We met Goro-San from the NFCC team on the road who just came in by car. We tried to convince him that we came on the bikes from Tokyo, which he believes for not even a nano-second. Then we went to the start area to watch the other riders suffer. Our highest interest was concerning the women riders start. There was one about 12 year old girl on a Giant bike who was looking not exactly right in place but later smashed the competition and made first place. Overall, judging on the basis of looks, visual expression, legs and bike types, we made a pretty accurate forecast about the finishing results. I also found my personal benchmark (number 920).

Goro-san was supposed to start in B class, not in the lowly ranked D class (which, according to a Friend of Tom is for "beginners") in which we squirms were gathering. By chance I talked with a friend of Goro who then turned out to be an A class rider and I apologized immediately for accosting him.

And then it was already our turn to race. Already from the start there was a monsterslope.
The D class starting sequence this time was by age, followed by late comers. Tom and me were pretty much the last starters and as the D class was anyway the last group to start, I was afraid that I would be the last rider up the hill.

I started and Tom was then taking off 15 seconds behind me. When I looked after 17 seconds behind me to see if Tom has made the start already, he was just overtaking me. But much to my surprise I was also overtaking the rider who started 15 seconds before me. Then I was overtaken by 3 more riders from the D class and I settled into survival mode, tackling one slope after the other. There were some flat parts where I was clearly faster than the other guys, but mostly I was on my own and no other riders where in sight. The view from the road was beautiful and I never had the feeling that I had to give up. Just pumping, giving everything and looking at the ciclo to check distance and elevation.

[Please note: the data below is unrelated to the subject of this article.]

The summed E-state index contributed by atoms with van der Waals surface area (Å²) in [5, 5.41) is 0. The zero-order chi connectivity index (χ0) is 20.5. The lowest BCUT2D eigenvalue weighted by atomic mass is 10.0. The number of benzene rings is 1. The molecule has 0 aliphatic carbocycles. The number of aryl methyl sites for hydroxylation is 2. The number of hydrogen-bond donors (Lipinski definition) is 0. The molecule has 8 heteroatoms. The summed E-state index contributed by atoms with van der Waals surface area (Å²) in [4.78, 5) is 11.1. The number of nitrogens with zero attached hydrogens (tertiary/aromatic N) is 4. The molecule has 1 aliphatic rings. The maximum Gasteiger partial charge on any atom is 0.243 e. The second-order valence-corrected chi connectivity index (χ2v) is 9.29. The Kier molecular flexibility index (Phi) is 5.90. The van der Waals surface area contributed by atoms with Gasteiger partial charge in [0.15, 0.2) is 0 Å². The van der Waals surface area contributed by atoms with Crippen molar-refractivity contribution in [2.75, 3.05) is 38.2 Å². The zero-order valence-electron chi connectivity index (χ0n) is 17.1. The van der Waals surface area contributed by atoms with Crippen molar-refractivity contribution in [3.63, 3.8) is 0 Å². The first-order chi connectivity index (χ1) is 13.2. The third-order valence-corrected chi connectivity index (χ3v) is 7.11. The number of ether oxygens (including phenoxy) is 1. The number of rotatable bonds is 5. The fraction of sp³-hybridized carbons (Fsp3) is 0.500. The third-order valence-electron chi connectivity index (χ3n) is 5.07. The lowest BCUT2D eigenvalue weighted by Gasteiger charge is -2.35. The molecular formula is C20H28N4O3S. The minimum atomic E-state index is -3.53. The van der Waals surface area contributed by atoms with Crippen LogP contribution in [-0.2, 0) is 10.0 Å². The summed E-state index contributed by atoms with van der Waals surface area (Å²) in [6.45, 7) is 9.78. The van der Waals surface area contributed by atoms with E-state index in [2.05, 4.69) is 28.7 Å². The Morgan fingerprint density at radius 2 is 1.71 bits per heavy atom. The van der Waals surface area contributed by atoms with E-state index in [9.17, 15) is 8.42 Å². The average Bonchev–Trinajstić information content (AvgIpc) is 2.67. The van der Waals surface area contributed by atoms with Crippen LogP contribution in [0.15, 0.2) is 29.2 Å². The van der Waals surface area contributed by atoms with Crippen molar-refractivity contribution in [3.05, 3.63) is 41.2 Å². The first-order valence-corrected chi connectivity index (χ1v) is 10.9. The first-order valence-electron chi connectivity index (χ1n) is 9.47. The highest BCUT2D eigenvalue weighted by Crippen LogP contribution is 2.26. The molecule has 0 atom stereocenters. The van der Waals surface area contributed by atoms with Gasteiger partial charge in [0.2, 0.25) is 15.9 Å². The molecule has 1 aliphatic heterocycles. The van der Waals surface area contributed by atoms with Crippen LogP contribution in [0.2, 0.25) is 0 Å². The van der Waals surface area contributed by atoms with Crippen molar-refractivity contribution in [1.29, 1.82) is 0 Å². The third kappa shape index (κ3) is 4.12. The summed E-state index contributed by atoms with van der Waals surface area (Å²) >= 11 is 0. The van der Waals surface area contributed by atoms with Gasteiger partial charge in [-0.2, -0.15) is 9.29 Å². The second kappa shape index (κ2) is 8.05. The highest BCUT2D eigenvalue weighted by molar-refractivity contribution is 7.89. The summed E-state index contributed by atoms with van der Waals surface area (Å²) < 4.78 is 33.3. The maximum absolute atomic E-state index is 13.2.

At hill climbs I can do about 15 meters up per minute, regardless of slope and distance. So I figured out that I would need about 30 minutes. I checked this with last years finishing times and the winners in the higher classes are at about 20 minutes, 50% faster than me. Unfortunately that seems about right, based on my experience.

Within no time I was at the last kilometer mark. I continued to stay steady and then I rode over some chestnuts by chance. I heard the sound of air coming out of the rear wheel tube. It was about 400 meters away from the finish so I accelerated to ride as long as possible on the bike. Then I noticed that the air was completely out of the tube and when I navigated a curve the bike started to slide outwards. I rode some more meters with the flat rear wheel and then I demounted the bike and walked up the hill.

A lot of people were waiting at the finish, they asked me what happened when I walked up and I said "puncture". But then the guy who started 15 seconds behind me turned around the last corner and everybody was shouting that I should start to run. And I did run with my bike to the goal and incredibly enough I didn't made the last place! In fact I was only slghtly slower than the 30 minutes target. Tom finished 15th, in the middle of the field.

Later on, on day two, Tom and me where awarded the special Gambaru-Sho (Persisting in the face of obstacles) price, but this is a different story which will be told on day two.

We went down to the local supermarket where I bought myself a well deserved ice cream and Tom a good bottle of local red wine. We retired at the hotel and went to bed early.
[to be continued]

1 comment:

Anonymous said...

What happened on Day Two? More equilibrium-upsetting antics?